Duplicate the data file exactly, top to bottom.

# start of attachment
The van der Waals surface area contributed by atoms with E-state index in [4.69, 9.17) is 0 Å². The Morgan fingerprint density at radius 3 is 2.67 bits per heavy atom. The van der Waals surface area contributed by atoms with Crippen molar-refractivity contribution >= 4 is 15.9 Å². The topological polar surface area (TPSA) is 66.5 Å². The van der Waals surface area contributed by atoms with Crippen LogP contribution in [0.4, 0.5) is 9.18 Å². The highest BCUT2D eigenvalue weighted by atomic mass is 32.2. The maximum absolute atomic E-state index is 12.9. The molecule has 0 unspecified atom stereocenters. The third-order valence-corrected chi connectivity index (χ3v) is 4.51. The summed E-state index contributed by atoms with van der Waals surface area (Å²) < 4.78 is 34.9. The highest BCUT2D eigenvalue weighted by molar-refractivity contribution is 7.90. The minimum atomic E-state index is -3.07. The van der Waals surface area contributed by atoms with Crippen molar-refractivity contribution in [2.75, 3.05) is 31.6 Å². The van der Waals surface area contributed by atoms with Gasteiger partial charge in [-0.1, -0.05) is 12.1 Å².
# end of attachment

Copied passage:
The van der Waals surface area contributed by atoms with E-state index in [4.69, 9.17) is 0 Å². The Morgan fingerprint density at radius 3 is 2.67 bits per heavy atom. The van der Waals surface area contributed by atoms with Crippen molar-refractivity contribution >= 4 is 15.9 Å². The topological polar surface area (TPSA) is 66.5 Å². The van der Waals surface area contributed by atoms with Crippen LogP contribution in [0.4, 0.5) is 9.18 Å². The highest BCUT2D eigenvalue weighted by atomic mass is 32.2. The maximum absolute atomic E-state index is 12.9. The molecule has 0 unspecified atom stereocenters. The third-order valence-corrected chi connectivity index (χ3v) is 4.51. The summed E-state index contributed by atoms with van der Waals surface area (Å²) < 4.78 is 34.9. The highest BCUT2D eigenvalue weighted by molar-refractivity contribution is 7.90. The minimum atomic E-state index is -3.07. The van der Waals surface area contributed by atoms with Crippen molar-refractivity contribution in [2.75, 3.05) is 31.6 Å². The van der Waals surface area contributed by atoms with Gasteiger partial charge in [-0.1, -0.05) is 12.1 Å².